F. X. Browne, Inc. developed a riparian restoration prioritization index to evaluate and rank potential riparian restoration projects within the Cooks Creek watershed. F. X. Browne, Inc. created a watershed GIS to analyze riparian prioritization, evaluate buffers, rank riparian parcels and identify riparian landowners. A list of riparian landowners in the watershed was assembled using tax maps and/or GIS data. The list included all owners of land that directly border any perennial or intermittent streams that appear on USGS 7.5 minute quadrangle maps. The list was then prioritized by parcel size and potential need for restoration.
Walker Creeks Watershed Inventory
F. X. Browne, Inc. was selected by the Twin and Walker Creeks Watershed Conservancy to perform watershed investigations in order to identify sources of non-point source pollution throughout the entire watershed area and to develop a watershed management plan. Watershed problems were documented by writing descriptions of the problem areas, taking photographs, and locating the problem areas on a watershed map. Community maps were also obtained to allow accurate location of stormwater problems within the lake communities. Alternative methods for restoring and protecting the water quality in the lakes and streams of the watershed were thoroughly discussed and evaluated. F. X. Browne, Inc. developed a comprehensive non-point source pollution problem area map for the Twin and Walker Creeks Watershed. The map indicates the identified problem areas by “type” (i.e. stormwater, agricultural, streambank/shoreline/bank erosion, etc.) with numbers corresponding to a prioritized table.
Lake Watershed Assessment
F. X. Browne, Inc. was retained by the Friends of Prompton State Park to perform watershed studies to identify potential sources of non-point source pollution throughout the lake’s watershed and to develop a watershed management plan. Volunteers were divided into groups and were assigned to assess and document specific portions of the watershed. Watershed inventories were performed by walking along reaches of streams and driving around the watershed area during both “dry periods” and storm events. Watershed problems were documented by writing descriptions of the problem areas, taking photographs, and locating the problem areas on a watershed map. Information obtained during the watershed tours were used to recommend restoration alternative methods with respect to cost, effectiveness, environmental impacts, and their applicability to the Prompton Lake watershed area. The final outcome of the project was a comprehensive watershed management plan for the Prompton Lake watershed.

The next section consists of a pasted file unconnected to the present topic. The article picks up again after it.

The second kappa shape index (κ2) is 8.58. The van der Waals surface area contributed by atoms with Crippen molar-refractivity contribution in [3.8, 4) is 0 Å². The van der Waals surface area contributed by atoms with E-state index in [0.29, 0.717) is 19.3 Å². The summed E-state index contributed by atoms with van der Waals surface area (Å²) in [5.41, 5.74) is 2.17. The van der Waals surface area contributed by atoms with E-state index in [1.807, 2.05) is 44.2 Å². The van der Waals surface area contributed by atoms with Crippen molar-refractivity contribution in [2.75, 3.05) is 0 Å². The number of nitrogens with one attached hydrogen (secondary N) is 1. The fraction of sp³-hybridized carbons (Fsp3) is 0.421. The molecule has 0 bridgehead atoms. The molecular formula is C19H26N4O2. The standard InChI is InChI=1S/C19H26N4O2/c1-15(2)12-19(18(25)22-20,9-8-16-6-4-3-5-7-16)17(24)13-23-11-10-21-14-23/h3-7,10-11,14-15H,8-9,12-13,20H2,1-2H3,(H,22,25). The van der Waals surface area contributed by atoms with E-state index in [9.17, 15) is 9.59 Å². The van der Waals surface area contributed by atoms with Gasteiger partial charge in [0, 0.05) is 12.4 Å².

Harmony Watershed Assessment
F. X. Browne, Inc. was chosen by the Lake Harmony Concerned Citizens to assist them with a Watershed Assessment of Lake Harmony. Watershed investigations were performed by trained volunteers to identify potential sources of non-point source pollution throughout the watershed. The first step in the watershed investigation was to meet and discuss known problem areas and those areas thought to be most vulnerable to non-point source pollution. Volunteers assessed and documented specific portions of the watershed, concentrating on the areas identified as known or vulnerable problem areas. Watershed investigations were performed by walking along suspected areas and driving around the watershed area during both “dry periods” and storm events. Watershed problems were documented by writing descriptions of the problem areas, taking photographs, and locating the problem areas on a watershed map using a handheld GPS. We developed a comprehensive watershed management plan for Lake Harmony.
Bushkill Creek Watershed Assessment
The Bushkill Stream Conservancy contracted with F. X. Browne, Inc. to assist them in obtaining Growing Greener funds and performing a watershed assessment of Bushkill Creek. Four stream monitoring stations were established along Bushkill Creek. Automated water samplers with both water sampling and flow monitoring/logging capabilities were installed at the four stations. The automated samplers were equipped with modems for telecommunication with Lafayette College for real-time data collection and ease of system operation. Stream water quality samples were collected four times seasonally for analysis.